PTSD and Forgiveness

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Beloved Children, forgive.  This World is so filled with a lack of forgiveness.  Know the treasure of Mercy wells within you and as you forgive those who have wounded you most egregiously, so shall I be generous in My Loving Mercy for you.

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 Post-traumatic stress disorder, PTSD, is a serious potentially debilitating condition that can occur in people who have experienced or witnessed a natural disaster, serious accident, terrorist incident, sudden death of a loved one, war, violent personal assault such as rape, or other life-threatening events. Most people who experience such events recover from them, but people with PTSD continue to be severely depressed and anxious for months or even years following the event.

PTSD is diagnosed after a person experiences symptoms for at least one month following a traumatic event. However symptoms may not appear until several months or even years later. It is important to define trauma, depression and anxiety to understand PTSD.

Trauma is an emotional response to a terrible event like an accident, rape or natural disaster. Immediately after the event, shock and denial are typical. Longer term reactions include unpredictable emotions, flashbacks, strained relationships and even physical symptoms like headaches or nausea.

Depression is more than just sadness. People with depression may experience a lack of interest and pleasure in daily activities, significant weight loss or gain, insomnia or excessive sleeping, lack of energy, inability to concentrate, feelings of worthlessness or excessive guilt and recurrent thoughts of death or suicide. Depression is the most common mental disorder.

Anxiety is an emotion characterized by feelings of tension, worried thoughts and physical changes like increased blood pressure. People with anxiety disorders usually have recurring intrusive thoughts or concerns. They may avoid certain situations out of worry, and have physical symptoms such as sweating, trembling, dizziness or a rapid heartbeat.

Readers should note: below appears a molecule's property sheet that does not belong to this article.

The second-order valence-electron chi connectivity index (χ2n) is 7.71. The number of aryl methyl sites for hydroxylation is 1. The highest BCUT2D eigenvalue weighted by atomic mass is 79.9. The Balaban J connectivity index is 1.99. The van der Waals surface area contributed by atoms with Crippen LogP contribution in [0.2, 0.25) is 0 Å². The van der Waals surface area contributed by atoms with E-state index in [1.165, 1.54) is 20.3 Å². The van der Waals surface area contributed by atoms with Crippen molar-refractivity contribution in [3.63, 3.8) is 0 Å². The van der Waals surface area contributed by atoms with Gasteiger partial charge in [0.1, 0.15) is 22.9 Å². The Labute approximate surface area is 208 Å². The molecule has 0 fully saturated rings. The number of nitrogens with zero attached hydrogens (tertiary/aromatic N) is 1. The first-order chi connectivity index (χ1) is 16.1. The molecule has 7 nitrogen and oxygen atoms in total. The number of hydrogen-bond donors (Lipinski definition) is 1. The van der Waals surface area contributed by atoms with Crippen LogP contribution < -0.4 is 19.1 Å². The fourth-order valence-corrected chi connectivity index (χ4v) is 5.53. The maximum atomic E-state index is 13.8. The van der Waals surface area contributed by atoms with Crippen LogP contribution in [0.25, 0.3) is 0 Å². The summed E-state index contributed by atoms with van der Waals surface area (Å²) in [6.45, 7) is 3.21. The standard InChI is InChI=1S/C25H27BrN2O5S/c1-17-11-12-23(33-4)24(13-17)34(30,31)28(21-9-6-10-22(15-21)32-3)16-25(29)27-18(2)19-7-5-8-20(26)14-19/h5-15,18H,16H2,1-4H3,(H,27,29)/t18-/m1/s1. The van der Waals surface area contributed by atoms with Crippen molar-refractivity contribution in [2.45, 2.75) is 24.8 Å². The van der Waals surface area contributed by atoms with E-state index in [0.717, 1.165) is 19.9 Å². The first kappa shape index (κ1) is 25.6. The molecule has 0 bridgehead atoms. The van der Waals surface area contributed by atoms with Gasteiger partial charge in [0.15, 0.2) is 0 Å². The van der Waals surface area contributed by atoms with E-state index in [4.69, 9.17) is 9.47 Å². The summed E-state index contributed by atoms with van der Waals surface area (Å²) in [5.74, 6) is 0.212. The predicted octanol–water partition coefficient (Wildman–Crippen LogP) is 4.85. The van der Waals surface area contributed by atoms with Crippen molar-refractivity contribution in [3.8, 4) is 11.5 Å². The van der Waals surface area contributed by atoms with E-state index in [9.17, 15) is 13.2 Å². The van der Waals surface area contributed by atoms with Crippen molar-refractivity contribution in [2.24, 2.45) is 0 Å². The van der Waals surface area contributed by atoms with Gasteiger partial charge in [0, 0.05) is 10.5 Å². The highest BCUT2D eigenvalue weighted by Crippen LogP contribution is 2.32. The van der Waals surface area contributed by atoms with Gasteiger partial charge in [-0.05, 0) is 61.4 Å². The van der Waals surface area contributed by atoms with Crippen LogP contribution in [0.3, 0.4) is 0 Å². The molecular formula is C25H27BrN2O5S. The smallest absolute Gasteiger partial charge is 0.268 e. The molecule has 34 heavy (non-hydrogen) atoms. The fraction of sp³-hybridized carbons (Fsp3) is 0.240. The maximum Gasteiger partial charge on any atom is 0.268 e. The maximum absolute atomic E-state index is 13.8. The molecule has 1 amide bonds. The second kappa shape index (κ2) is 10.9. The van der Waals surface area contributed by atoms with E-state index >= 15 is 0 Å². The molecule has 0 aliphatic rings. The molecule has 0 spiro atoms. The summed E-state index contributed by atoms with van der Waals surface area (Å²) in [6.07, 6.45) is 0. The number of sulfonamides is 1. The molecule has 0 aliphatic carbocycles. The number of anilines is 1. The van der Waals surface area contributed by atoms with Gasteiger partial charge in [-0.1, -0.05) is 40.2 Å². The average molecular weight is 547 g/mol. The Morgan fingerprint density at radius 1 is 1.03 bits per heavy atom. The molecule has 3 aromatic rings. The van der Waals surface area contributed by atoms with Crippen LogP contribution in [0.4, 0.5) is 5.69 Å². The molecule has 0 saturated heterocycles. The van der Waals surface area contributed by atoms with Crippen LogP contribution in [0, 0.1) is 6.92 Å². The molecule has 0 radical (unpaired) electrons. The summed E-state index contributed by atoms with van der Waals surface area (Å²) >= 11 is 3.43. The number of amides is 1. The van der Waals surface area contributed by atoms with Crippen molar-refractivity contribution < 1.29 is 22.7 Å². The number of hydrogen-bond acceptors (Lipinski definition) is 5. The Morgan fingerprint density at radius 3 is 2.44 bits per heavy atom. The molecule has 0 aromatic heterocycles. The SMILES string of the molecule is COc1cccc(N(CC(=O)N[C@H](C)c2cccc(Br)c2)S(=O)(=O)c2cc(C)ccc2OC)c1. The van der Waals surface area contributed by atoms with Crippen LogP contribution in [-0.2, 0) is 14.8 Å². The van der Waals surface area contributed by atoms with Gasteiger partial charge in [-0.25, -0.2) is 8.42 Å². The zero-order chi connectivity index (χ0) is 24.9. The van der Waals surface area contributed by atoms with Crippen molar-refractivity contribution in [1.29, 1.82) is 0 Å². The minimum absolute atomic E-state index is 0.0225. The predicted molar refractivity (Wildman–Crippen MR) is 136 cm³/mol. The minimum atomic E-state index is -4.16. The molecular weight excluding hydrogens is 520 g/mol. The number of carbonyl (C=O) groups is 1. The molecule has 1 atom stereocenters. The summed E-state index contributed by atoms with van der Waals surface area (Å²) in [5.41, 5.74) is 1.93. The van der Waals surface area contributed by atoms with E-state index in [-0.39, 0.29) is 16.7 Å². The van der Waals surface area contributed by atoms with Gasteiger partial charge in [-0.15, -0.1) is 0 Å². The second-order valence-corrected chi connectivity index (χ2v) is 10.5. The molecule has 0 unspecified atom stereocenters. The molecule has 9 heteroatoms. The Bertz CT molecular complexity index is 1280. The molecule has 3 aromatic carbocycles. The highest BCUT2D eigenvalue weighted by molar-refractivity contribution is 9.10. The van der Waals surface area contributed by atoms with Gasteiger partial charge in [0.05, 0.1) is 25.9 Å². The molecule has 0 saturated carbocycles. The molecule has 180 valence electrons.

PTSD may also arise after people have experienced excessive chronic stress, such as a soldier after a major war.  Excessive chronic stress, which is constant and enduring, can be psychologically and physically debilitating.

How can Forgiveness help people cope with PTSD? Forgiveness has a supernatural power to overcome the past and create a platform for freedom. Forgiveness is tremendously helpful to make a new start. Brethren, you can even Forgive Yourself to evade your prison of the past, and though reconciling with your brethren is ideal, Forgiving without Reconciling is possible, even the best course in some situations such as rape and child molestation.

Forgiveness is an act of the will that breaks our bondage of the past and releases God’s Grace and Mercy. It is our best interest to forgive. Demons do not want us to forgive because they want to keep us under evil bondage.

Forgiving is not easy, requires HUMILITY which places God and neighbor ahead of our own selfish interests. However, “as you forgive those who have wounded you most egregiously, so shall I be generous in My Loving Mercy for you,” said God. “Your suffering is your treasure,” affirmed me the Holy Spirit. Refer to the article Dialogue with the Holy Spirit. I became radiant with joy and realize that the trash of my life was more precious than gold.

If we are reluctant to forgive during our lives, it is paramount to forgive our brethren in our own death beds, because then we will have nothing to lose and much to gain, including the Mercy of God and our salvation.

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4 Responses to PTSD and Forgiveness

  1. Amy says:

    Thank you for posting this has to be hard for Christians who have this. I pray this brings hope to them. God Bless You.

  2. Dentro dessas novas modalidades de serviços de saúde mental encontra-se CAPS (Meio de Atenção Psicossociológico),
    que se configura num espaço de atuação do Serviço Social. https://getsatisfaction.com/people/vegablalock0

  3. Anonymous says:

    I love this posting so much. Yes, I needed this most beautiful message. I am so hard on myself. I remember everything I have done good and sinful, and it has taken me years to understand God’s Mercy. A great childhood priest friend FATHER EDWARD MULLEN started me off to understand God’s Mercy, and later in life I had read the Diary of Saint Furstina of God’s Divine Mercy. I also understood God’s Divine Mercy through Saint Margret Mary Allocone in which Jesus revealed to her the 9 Frist Fridays and than Our Lady of Fatima in the Five Saturdays. Jesus wishes that these two Devotions be honored together in reparation for all the sins of humanity. Great graces are bestowed upon all who have completed these great devotions. One of them is a soul will die in the state of grace and the promise of heaven. I had to learn from the outside because the public schools which I had attending did not teach about the mercy of God. My family life my mom and dad taught me. I have pervasive developmental disorder since birth and I wish that the catholic schools had a place for social needs to teach the mercy of God but the Catholic Schools have no place for children with social needs children. I ask all Roman Catholic Schools to make room for students with special needs. It is like Jesus, Mary and Saint Joseph there was no place in the inn for the Holy Birth of Our Lord and Savior Jesus Christ the Lord. Give a home to all soecial needs in all of our Roman Catholic Schools. Thank you. Maria.

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